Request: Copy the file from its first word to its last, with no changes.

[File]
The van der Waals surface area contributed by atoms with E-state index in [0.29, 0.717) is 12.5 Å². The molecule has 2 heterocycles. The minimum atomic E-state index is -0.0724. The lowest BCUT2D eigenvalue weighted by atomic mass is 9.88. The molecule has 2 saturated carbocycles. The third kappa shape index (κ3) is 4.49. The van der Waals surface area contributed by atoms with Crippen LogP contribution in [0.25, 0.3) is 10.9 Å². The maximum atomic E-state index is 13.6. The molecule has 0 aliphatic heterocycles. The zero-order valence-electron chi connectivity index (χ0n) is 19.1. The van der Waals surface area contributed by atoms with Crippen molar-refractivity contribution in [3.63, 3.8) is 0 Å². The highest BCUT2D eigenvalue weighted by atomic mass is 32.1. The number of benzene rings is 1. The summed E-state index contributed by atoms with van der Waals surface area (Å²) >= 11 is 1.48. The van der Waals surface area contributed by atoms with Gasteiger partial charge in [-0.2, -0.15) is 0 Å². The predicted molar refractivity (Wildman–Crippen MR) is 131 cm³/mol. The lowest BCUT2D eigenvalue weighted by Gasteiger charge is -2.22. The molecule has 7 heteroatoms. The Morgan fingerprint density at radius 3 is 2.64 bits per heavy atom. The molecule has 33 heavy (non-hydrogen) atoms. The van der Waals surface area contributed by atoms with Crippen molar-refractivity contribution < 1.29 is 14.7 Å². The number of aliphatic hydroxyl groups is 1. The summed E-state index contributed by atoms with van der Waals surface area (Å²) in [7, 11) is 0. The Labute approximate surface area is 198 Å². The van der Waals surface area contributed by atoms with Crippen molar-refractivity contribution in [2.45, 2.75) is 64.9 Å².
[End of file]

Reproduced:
The van der Waals surface area contributed by atoms with E-state index in [0.29, 0.717) is 12.5 Å². The molecule has 2 heterocycles. The minimum atomic E-state index is -0.0724. The lowest BCUT2D eigenvalue weighted by atomic mass is 9.88. The molecule has 2 saturated carbocycles. The third kappa shape index (κ3) is 4.49. The van der Waals surface area contributed by atoms with Crippen LogP contribution in [0.25, 0.3) is 10.9 Å². The maximum atomic E-state index is 13.6. The molecule has 0 aliphatic heterocycles. The zero-order valence-electron chi connectivity index (χ0n) is 19.1. The van der Waals surface area contributed by atoms with Crippen molar-refractivity contribution in [3.63, 3.8) is 0 Å². The highest BCUT2D eigenvalue weighted by atomic mass is 32.1. The number of benzene rings is 1. The summed E-state index contributed by atoms with van der Waals surface area (Å²) >= 11 is 1.48. The van der Waals surface area contributed by atoms with Gasteiger partial charge in [-0.2, -0.15) is 0 Å². The predicted molar refractivity (Wildman–Crippen MR) is 131 cm³/mol. The lowest BCUT2D eigenvalue weighted by Gasteiger charge is -2.22. The molecule has 7 heteroatoms. The Morgan fingerprint density at radius 3 is 2.64 bits per heavy atom. The molecule has 33 heavy (non-hydrogen) atoms. The van der Waals surface area contributed by atoms with Crippen molar-refractivity contribution < 1.29 is 14.7 Å². The number of aliphatic hydroxyl groups is 1. The summed E-state index contributed by atoms with van der Waals surface area (Å²) in [7, 11) is 0. The Labute approximate surface area is 198 Å². The van der Waals surface area contributed by atoms with Crippen molar-refractivity contribution in [2.45, 2.75) is 64.9 Å².